Reel-line rating question

Discussion in 'Fishing Reel Review' started by tomcat85, Sep 5, 2006.

  1. tomcat85

    tomcat85 New Member

    i was looking on basspro shops at baitcasters and i found one thats in my price range that says 12lb test line could i put 20#'s of test on this?
  2. coltsfan

    coltsfan New Member

    i've always done it ,you just won't be able to put as much on cause the dia. is bigger.i'm sure there is probaly some technical reason not to but i hav'nt had any problems

  3. laidbck111

    laidbck111 New Member

    you could but the amount of line that the reel holds would be decreased. You could use a braided line to get some of that back though. Becareful not to go trying to catch Moby with bream gear. I know a lot of people enjoy using the lightest gear possible to catch big fish But I am not one of them I try to keep big gear for big fish and ultrlight for small fish.
  4. MNwiskers21

    MNwiskers21 New Member

    South Saint Paul, MN

    I do it all the time, all you need to do is by a line that has a smaller diameter then the # test it is. My favorite line is Berkley Fireline, I use 30 # test but it has diameter of like 8 # mono.

    Take Care Everyone!
    Wishin Everyone Good Fishin!

    Sincerly, Kevin
    Your Fellow Fisherman
  5. whiteriverbigcats

    whiteriverbigcats New Member

    Agree with everyone.... but if you do use braided line on a baitcaster i would first add some mono line to it before applying the braided line... This way the braided line dont cut in on your reel at the base or at the eye..... But you could use 20# mono... but like others have said you would lose some length... but i would say you will be ok with either.... hope this helps....
  6. dwreel

    dwreel New Member

    Southern Pines, NC
    You can put braided line on a crappie rig if you want. Just don't go after any big cats. Consider your rod & reel before you go to heavier lines.
  7. jailcop2

    jailcop2 New Member

    I have done it , and will probably do it again. I think though , I have heard that if you put to big of line on what its rated for , it will load up the spool ,possibly causing damage .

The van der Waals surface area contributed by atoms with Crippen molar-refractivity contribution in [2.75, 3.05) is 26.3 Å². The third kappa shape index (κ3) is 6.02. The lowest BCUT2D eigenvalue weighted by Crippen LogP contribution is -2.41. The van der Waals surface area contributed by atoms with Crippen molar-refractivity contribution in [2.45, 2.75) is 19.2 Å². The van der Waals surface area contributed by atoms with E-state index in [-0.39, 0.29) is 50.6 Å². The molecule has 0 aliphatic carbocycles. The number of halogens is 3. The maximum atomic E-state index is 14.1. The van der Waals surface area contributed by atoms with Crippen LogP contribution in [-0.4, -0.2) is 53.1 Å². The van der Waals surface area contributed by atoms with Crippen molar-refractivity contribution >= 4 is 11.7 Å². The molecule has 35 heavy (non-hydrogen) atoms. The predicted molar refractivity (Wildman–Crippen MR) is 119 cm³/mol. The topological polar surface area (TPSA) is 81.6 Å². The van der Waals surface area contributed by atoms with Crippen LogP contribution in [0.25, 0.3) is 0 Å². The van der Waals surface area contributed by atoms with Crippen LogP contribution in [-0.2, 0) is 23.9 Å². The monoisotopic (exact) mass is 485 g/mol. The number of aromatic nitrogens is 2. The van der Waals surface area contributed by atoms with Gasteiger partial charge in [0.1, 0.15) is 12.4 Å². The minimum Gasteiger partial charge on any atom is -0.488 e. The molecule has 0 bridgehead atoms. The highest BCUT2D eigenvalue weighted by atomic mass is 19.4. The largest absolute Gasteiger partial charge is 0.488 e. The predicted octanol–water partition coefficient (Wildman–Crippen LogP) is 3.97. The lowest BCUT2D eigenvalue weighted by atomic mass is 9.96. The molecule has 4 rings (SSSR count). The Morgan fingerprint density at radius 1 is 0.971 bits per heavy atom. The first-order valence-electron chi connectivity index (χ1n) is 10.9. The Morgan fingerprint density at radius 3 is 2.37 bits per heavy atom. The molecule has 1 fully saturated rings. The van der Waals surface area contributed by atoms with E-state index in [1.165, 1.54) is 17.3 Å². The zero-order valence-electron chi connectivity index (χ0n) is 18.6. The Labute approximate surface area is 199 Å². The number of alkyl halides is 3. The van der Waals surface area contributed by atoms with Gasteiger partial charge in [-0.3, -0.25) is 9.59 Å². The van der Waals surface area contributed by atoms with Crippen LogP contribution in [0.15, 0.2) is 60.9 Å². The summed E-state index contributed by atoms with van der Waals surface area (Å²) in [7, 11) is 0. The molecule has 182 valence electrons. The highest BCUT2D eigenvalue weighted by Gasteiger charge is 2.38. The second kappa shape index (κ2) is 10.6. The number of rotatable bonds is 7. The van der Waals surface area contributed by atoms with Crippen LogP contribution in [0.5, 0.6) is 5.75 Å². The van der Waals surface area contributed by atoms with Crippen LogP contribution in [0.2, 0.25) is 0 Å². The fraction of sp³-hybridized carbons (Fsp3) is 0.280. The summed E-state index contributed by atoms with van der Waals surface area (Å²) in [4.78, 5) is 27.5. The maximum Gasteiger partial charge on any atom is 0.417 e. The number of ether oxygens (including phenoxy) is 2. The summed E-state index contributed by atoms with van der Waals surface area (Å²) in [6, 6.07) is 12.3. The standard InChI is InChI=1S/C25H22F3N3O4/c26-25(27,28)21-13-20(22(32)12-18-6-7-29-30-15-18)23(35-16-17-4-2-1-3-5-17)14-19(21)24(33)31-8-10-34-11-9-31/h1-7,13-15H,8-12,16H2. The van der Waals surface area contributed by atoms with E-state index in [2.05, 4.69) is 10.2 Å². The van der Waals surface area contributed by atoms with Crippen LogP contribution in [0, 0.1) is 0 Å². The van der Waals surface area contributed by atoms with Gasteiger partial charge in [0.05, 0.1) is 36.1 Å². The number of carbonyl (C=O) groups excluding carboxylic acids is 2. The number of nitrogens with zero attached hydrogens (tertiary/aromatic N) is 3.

8. Cattoo

    Cattoo New Member

    well another thing, your not going to get the maximum casting distance for sure. if that reel is rated for 12 pound line, its probably not going to be suited for big cat fishing.
  9. Netmanjack

    Netmanjack New Member

    Tom, be careful about exceeding the line test rating for your reel and rod. Just remember this: If you abuse your equipment through miss use and it fails, you are not saving any money, you'll just have to replace it sooner.:smile2:
  10. nitro

    nitro New Member

    Dover, TN
    Technically, the line rating for rod and reel should match, and shouldn't be exceeded. I know we have all done it, but it is really just asking for trouble. If you are going to do some serious catfishing, I would suggest at least a 3500 series reel, minimum. Also about braid, you should always back it with enought mono to cover the spool. Not only to keep from diggin in, but it is so slick that it will slip on the spool. jmho
  11. gadzooks

    gadzooks New Member

    Kingwood, Tx (Houston)
    If you look at the Abu's, the reel isn't rated as to a recommended weight capacity, but the amount of line of a given weight that can be spooled is given. For instance, on the 6500's, I believe its 245 yards of 14 lb test. But, most catfishermen using 6500's are probably going with 20lb and higher test lines.
  12. AwShucks

    AwShucks New Member

    Guthrie, Oklaho
    My two cents is with Gadzooks. I believe the reel will give a recommend rating for the test used with it... but it would work anywhere from sewing thread up to some pretty heavy stuff... the performance of your reel MAY be decreased if you do load it up. However, I believe the line rating is more important for the pole... most of the rods have a rating just above the handle which tells you the poles length, action (ultra, light, medium, etc), line and lure weight. This is what is important to have in balance. You can hold your reel in your hand and cast it... the line will go out. But put it on a pole and cast it and it will go much futher. You gotta balance your outfit for the rod - not the reel.
  13. Mr. Rooster

    Mr. Rooster New Member

    Hurst, Texas
    I have read that if you opt to go with too heavy a line for a particular reel, you have to be careful not to wind it on to the spool too tight or you risk damaging the spool on your reel. You also sacrifice some casting distance. Something to consider if fishing from a bank.